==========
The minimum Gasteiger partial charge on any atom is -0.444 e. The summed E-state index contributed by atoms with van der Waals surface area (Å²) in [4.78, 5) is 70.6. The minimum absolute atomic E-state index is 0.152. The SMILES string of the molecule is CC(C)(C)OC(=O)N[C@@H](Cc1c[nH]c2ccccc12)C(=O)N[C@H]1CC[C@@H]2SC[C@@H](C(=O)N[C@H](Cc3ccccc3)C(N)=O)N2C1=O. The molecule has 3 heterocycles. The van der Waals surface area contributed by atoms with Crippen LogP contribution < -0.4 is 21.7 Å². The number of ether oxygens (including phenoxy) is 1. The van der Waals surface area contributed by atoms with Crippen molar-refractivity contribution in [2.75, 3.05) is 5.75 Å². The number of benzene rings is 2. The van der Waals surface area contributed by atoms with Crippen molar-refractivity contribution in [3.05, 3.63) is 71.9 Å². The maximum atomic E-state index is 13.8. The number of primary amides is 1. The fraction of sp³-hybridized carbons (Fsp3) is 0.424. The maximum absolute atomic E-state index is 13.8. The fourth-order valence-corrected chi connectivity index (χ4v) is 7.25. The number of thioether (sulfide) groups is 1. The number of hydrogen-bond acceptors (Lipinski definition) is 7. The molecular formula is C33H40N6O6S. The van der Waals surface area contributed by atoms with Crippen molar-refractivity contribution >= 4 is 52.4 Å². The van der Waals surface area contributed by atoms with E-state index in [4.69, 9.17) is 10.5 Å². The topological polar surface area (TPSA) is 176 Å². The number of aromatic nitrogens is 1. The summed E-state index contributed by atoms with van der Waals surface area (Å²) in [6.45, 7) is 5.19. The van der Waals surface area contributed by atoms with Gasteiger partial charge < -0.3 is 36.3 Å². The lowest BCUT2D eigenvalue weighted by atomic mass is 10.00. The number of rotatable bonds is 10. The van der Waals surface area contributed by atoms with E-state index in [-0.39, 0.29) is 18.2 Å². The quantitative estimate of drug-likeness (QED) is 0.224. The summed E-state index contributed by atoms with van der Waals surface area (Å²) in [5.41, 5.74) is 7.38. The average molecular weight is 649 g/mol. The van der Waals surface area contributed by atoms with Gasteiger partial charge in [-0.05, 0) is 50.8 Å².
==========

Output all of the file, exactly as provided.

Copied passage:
The minimum Gasteiger partial charge on any atom is -0.444 e. The summed E-state index contributed by atoms with van der Waals surface area (Å²) in [4.78, 5) is 70.6. The minimum absolute atomic E-state index is 0.152. The SMILES string of the molecule is CC(C)(C)OC(=O)N[C@@H](Cc1c[nH]c2ccccc12)C(=O)N[C@H]1CC[C@@H]2SC[C@@H](C(=O)N[C@H](Cc3ccccc3)C(N)=O)N2C1=O. The molecule has 3 heterocycles. The van der Waals surface area contributed by atoms with Crippen LogP contribution < -0.4 is 21.7 Å². The number of ether oxygens (including phenoxy) is 1. The van der Waals surface area contributed by atoms with Crippen molar-refractivity contribution in [2.75, 3.05) is 5.75 Å². The number of benzene rings is 2. The van der Waals surface area contributed by atoms with Crippen molar-refractivity contribution in [3.05, 3.63) is 71.9 Å². The maximum atomic E-state index is 13.8. The number of primary amides is 1. The fraction of sp³-hybridized carbons (Fsp3) is 0.424. The maximum absolute atomic E-state index is 13.8. The fourth-order valence-corrected chi connectivity index (χ4v) is 7.25. The number of thioether (sulfide) groups is 1. The number of hydrogen-bond acceptors (Lipinski definition) is 7. The molecular formula is C33H40N6O6S. The van der Waals surface area contributed by atoms with Crippen molar-refractivity contribution >= 4 is 52.4 Å². The van der Waals surface area contributed by atoms with E-state index in [4.69, 9.17) is 10.5 Å². The topological polar surface area (TPSA) is 176 Å². The number of aromatic nitrogens is 1. The summed E-state index contributed by atoms with van der Waals surface area (Å²) in [6.45, 7) is 5.19. The van der Waals surface area contributed by atoms with Gasteiger partial charge < -0.3 is 36.3 Å². The lowest BCUT2D eigenvalue weighted by atomic mass is 10.00. The number of rotatable bonds is 10. The van der Waals surface area contributed by atoms with E-state index in [-0.39, 0.29) is 18.2 Å². The quantitative estimate of drug-likeness (QED) is 0.224. The summed E-state index contributed by atoms with van der Waals surface area (Å²) in [5.41, 5.74) is 7.38. The average molecular weight is 649 g/mol. The van der Waals surface area contributed by atoms with Gasteiger partial charge in [-0.05, 0) is 50.8 Å².